Crisis Management Lessons For Business After Napa Earthquake

Rich Klein gives some quick crisis management tips for business in connection with the Napa CA earthquake. This is part of a series of videos known as The Crisis Management Minute. (Recorded August 24, 2014)

What Law Firm Leaders Can Learn About Reputation from Republican National Convention

There were so many things that struck me as just plain wrong when it comes to PR 101 and reputation at the Republican National Convention that I thought law firm leaders can learn from when trying to convey a critical message about their firm, their clients or an important legal/business/community issue.

So here are five reminders for law firm leaders from PR mistakes made by the Republican National Committee:

1– Be consistent with words and policies. Paul Ryan, in same speech, railed against government in favor of the individual — but also told Americans that if they are feeling down, it’s not their fault, it’s their leaders’ fault.  Which is it?  And Ann Romney spent much time talking about her” love” for women, yet the new GOP platform would disallow an abortion even if a woman is brutally raped.

 

 

 

 

2 — Show compassion when people are hurting.  As Isaac marched into Louisiana and Mississippi, after doing damage in Florida, Mitt Romney didn’t mention the hurricane/tropical storm even ONCE in his speech. He then mocked President Obama’s concern for environmental issues like rising oceans. Today, Romney is touring New Orleans yet his silence on Isaac last night makes it look opportunistic more than compassionate.

3–  Talk about your audience more than yourself.  Governor Susana Martinez of New Mexico went on and on about HER story instead of talking about Romney and the issues. If she was on the ticket, it would have made perfect sense. But few watching at home wanted to learn more about her..they wanted to learn about Romney and Ryan. Whether your audience is a group of prospective clients, law firm employees, or the media, make the story and prose about THEM.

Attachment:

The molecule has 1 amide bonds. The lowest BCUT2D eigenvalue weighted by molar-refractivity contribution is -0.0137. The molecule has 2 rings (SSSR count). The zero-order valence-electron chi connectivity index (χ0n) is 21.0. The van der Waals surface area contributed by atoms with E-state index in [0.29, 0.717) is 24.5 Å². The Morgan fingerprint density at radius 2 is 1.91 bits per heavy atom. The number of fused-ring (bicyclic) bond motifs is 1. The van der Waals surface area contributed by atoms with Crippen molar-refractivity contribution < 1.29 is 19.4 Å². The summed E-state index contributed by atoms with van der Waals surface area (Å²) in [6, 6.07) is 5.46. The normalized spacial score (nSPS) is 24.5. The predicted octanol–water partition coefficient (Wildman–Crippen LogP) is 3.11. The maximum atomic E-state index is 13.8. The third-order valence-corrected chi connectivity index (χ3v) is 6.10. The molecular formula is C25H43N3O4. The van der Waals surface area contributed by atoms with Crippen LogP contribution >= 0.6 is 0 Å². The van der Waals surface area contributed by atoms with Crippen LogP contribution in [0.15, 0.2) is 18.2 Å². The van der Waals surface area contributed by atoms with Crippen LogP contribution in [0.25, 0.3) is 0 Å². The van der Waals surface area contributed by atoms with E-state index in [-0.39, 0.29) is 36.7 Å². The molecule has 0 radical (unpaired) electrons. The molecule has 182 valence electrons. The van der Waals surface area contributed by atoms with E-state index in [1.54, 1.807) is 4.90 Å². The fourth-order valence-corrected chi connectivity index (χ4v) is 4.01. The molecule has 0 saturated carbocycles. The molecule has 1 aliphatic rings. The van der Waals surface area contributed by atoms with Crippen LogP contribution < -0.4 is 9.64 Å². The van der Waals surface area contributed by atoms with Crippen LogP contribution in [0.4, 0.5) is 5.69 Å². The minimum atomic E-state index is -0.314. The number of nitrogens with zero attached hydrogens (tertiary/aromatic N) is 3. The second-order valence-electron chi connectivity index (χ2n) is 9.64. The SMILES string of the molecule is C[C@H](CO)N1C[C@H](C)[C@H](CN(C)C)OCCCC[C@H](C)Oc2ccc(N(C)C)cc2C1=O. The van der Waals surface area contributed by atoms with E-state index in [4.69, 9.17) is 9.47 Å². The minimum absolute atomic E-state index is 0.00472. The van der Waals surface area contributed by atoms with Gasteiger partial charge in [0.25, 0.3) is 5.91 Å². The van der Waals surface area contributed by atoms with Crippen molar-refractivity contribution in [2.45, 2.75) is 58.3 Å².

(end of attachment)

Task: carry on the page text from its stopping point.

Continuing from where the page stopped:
4 –  Speakers’ roles need to be defined and the content of each speech needs to be different. How many more Convention speakers did we need to hear talk about how they raised themselves up from their bootstraps? I expected  former Secretary of State Condoleezza Rice, a respected stateswoman, to talk about Romney’s foreign policy credentials. It didn’t happen even though she talked about the dangers in the world. When organizing a law firm event or meeting that involves multiple speakers before an internal or external audience, make sure that the content of their speech/remarks truly match their credentials. For example, the head of human resources can talk to new attorneys about firm benefits while the head of information technology talks about data protection and the head of PR/marketing instructs about the firm’s media relations policies. If you lead a small firm, then consider using expert consultants to talk about specialty areas on your behalf.

5– Everything you say can be fact checked and recorded with a mobile device. At so many points at the Convention, things were said that were deemed inaccurate by the media and beyond. It took seconds for those watching at home to look up an old media story or voting record to call GOP out on facts — and then a few more seconds to Tweet about it. Law firm leaders can sometimes get too comfortable with an audience and say things that are either inaccurate, offensive or both. It can happen at the podium, in law firm memos and in emails. And just one slip up can damage a firm’s reputation if that questionable content ends up on an influential legal blog or in other media. Managing partners and other law firm leaders should treat speeches, meetings or interviews with the media the same way: accuracy above of all else.

Note: We’ll also be critiquing the Democratic National Convention when it concludes.